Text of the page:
Progress in neuro-psychopharmacology & biological psychiatry

Effect of ACEA--a selective cannabinoid CB1 receptor agonist on the protective action of different antiepileptic drugs in the mouse pentylenetetrazole-induced seizure model.

PMID 22789660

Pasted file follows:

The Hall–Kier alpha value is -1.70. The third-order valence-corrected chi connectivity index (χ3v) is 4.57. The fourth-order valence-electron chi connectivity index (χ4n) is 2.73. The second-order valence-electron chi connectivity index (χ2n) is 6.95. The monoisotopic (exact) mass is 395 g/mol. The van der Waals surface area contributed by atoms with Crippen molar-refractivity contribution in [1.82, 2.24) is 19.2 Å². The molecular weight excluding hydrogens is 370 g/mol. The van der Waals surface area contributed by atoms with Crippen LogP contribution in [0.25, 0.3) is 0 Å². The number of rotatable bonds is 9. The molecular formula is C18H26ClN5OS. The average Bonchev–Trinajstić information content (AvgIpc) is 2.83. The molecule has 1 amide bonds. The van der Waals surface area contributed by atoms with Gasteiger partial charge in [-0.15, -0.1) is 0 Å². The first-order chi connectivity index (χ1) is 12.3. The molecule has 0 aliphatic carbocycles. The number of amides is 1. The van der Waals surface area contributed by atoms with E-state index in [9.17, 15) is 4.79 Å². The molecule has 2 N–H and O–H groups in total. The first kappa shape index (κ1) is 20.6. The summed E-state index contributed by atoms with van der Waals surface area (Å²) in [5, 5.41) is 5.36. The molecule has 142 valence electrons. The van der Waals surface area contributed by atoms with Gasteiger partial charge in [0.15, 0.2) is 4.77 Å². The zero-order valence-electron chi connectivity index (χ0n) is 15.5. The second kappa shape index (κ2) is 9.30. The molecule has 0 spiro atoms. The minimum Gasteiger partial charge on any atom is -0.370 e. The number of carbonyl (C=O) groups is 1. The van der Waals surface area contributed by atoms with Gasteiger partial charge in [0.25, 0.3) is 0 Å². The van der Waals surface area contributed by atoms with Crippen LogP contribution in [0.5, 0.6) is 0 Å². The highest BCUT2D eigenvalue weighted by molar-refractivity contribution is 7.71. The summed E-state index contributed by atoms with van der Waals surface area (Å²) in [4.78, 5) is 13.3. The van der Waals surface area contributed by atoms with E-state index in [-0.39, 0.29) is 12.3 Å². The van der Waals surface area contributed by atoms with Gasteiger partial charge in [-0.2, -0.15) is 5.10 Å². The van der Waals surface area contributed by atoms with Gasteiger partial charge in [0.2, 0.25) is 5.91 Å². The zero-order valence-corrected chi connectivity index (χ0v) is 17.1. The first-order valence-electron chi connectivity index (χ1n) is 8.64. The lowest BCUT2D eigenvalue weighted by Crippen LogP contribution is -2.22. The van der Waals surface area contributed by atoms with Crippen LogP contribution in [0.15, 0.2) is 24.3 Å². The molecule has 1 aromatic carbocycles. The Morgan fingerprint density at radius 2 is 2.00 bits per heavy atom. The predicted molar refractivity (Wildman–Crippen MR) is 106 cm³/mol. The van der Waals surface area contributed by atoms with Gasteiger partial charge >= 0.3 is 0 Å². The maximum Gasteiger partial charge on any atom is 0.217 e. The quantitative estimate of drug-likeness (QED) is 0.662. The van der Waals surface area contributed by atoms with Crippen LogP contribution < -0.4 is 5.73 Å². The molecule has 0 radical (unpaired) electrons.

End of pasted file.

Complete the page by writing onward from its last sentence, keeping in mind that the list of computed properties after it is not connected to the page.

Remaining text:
Endogenous cannabinoid ligands and cannabinoid CB1 receptor agonists have been shown to exert anticonvulsant effects in various experimental models of epilepsy. The purpose of this study was to determine the effects of arachidonyl-2'-chloroethylamide (ACEA-a highly selective cannabinoid CB1 receptor agonist) on the protective action of clonazepam, ethosuximide, phenobarbital, and valproate against pentylenetetrazole (PTZ)-induced clonic seizures in mice. To ascertain any pharmacokinetic contribution of ACEA to the observed interactions between tested drugs, free (non-protein bound) plasma and total brain concentrations of the antiepileptic drugs were estimated. Additionally, acute adverse-effect profiles of the combination of ACEA and different classical antiepileptic drugs (clonazepam, ethosuximide, phenobarbital and valproate) with respect to motor performance, long-term memory and skeletal muscular strength were measured. Results indicated that ACEA (10mg/kg, i.p.) co-administered with phenylmethylsulfonyl fluoride (PMSF-a substance protecting ACEA against degradation by the fatty-acid hydrolase; 30mg/kg, i.p.) significantly potentiated the anticonvulsant activity of ethosuximide, phenobarbital and valproate in the mouse PTZ-induced clonic seizure model by reducing their median effective doses (ED(50) values) from 122.8mg/kg to 71.7mg/kg (P<0.01; for ethosuximide), from 13.77mg/kg to 5.26mg/kg (P<0.05; for phenobarbital), and from 142.7mg/kg to 87.3mg/kg (P<0.05; for valproate), respectively. In contrast, ACEA (10mg/kg, i.p.) in combination with PMSF (30mg/kg, i.p.) had no impact on the protective action of clonazepam against PTZ-induced seizures in mice. However, ACEA (10mg/kg)+PMSF (30mg/kg) considerably increased free plasma and total brain concentrations of ethosuximide and valproate in mice suggesting a pharmacokinetic nature of interaction between drugs. In contrast, free plasma and total brain concentrations of clonazepam and phenobarbital remained unchanged after ACEA+PMSF administration and thus, indicating pharmacodynamic interactions. Moreover, none of the examined combinations of ACEA (10mg/kg, i.p.)+PMSF (30mg/kg, i.p.) with clonazepam, ethosuximide, phenobarbital, and valproate (at their ED(50) values from the PTZ-induced seizure test) affected motor coordination in the chimney test, long-term memory in the passive avoidance task, and muscular strength in the grip-strength test in mice, indicating no possible acute adverse effects in animals. In conclusion, pharmacodynamic enhancement of the anticonvulsant potency of phenobarbital by ACEA+PMSF is worthy of recommendation for further clinical settings. Pharmacokinetic interactions of ACEA+PMSF with ethosuximide and valproate seem to be responsible for a significant suppression of PTZ-induced seizures in mice. The combination of ACEA+PMSF with clonazepam seems to be neutral from a preclinical viewpoint.